Originally published on Nov. 3
Re-election mail boasts "When D.C. bureaucrats tried to regulate our water standards, (Agriculture Commissioner) Adam Putnam fought back. Florida already has some of the best programs in the nation ..."
Our state's main commitment is that public water be made available for whatever uses development interests and big agriculture desire.
To implement the federal Clean Water Act, states were asked long ago to develop and enforce water quality standards. Waters clean enough for human health and ecological integrity have a strong public benefit, and gradually states complied.
Florida never quite did. It classified our waters and wrote words about quality, but there were no numerical quotas that could prove whether the quality was achieved. Attorneys could prove anything.
Meanwhile, Florida's natural springs were drying up or their water was so polluted that the famous glass-bottom boats couldn't see anything. Lake Apopka became green. So did the Caloosahatchee River on occasion. Indian River Lagoon was inundated with algae, leading to a massive die-off of seagrasses -- and of manatees.
Lake Okeechobee is a kind of cesspool, with run-off from dairies and sugarcane agribusiness. If flooding threatens, its super-abundant nutrients get flushed into the Everglades and/or to communities east and west.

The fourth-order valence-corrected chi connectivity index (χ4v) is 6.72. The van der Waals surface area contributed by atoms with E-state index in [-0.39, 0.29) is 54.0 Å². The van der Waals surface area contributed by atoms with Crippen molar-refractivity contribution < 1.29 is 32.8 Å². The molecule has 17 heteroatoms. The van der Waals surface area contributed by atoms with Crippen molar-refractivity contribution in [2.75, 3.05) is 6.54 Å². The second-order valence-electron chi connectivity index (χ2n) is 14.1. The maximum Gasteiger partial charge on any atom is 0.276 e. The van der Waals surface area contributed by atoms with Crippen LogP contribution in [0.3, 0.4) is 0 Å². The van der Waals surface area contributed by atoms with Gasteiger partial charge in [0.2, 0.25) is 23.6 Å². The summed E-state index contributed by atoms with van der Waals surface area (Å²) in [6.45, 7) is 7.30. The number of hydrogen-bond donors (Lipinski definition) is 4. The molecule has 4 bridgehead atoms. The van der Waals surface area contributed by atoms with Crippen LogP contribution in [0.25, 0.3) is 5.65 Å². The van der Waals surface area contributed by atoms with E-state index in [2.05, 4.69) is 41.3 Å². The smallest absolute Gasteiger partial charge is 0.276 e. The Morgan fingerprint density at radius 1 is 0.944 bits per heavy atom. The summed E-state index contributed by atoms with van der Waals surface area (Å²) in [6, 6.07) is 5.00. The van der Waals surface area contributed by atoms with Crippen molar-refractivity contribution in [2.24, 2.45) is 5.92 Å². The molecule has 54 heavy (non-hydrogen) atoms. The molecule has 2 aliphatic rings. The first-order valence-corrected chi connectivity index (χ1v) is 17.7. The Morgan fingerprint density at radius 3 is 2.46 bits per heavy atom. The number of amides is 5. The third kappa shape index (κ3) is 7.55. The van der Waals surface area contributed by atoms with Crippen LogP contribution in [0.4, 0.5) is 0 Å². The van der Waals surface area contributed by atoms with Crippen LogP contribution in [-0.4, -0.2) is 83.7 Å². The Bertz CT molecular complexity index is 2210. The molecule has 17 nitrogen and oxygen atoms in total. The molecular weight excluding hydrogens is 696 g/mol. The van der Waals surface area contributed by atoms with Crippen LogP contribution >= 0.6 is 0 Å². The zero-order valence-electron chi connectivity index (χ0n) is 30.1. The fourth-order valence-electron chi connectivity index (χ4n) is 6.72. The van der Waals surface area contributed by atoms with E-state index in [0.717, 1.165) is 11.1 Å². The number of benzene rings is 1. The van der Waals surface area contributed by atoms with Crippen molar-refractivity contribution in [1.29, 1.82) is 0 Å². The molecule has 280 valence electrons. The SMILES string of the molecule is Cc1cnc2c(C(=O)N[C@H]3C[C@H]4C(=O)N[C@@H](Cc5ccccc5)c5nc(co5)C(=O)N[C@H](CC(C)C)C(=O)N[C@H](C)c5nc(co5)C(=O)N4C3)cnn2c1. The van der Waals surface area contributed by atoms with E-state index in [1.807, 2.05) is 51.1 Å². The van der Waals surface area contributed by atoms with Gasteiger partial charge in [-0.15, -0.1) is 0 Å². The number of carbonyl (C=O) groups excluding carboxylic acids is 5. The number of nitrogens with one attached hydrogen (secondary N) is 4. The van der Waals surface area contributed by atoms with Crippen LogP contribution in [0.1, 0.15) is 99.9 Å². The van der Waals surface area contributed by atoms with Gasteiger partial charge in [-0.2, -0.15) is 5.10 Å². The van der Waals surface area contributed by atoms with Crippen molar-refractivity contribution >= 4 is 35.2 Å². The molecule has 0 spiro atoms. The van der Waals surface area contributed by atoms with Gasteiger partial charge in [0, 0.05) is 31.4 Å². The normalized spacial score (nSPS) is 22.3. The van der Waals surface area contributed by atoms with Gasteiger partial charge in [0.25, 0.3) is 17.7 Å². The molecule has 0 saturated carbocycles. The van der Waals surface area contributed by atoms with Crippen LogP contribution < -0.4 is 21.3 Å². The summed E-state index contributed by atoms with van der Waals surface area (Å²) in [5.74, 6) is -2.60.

Florida's inaction finally sparked a lawsuit, resulting in the judicial requirement for better regulation. Numerical standards were studied. EPA proposed adoption. Florida objected, and instead produced another set of verbiage. So help us, EPA accepted. Back to square one.
Putnam protects agri-business but as a cabinet member also has responsibilities to everyone. He favors "expanding energy production." In Florida? It sounds like fracking (extremely water-intensive) or drilling offshore or in Big Cypress.
Our attorney general has had Florida intervene against water quality standards in a lawsuit in Maryland! Can't our politicians understand water protection is important?
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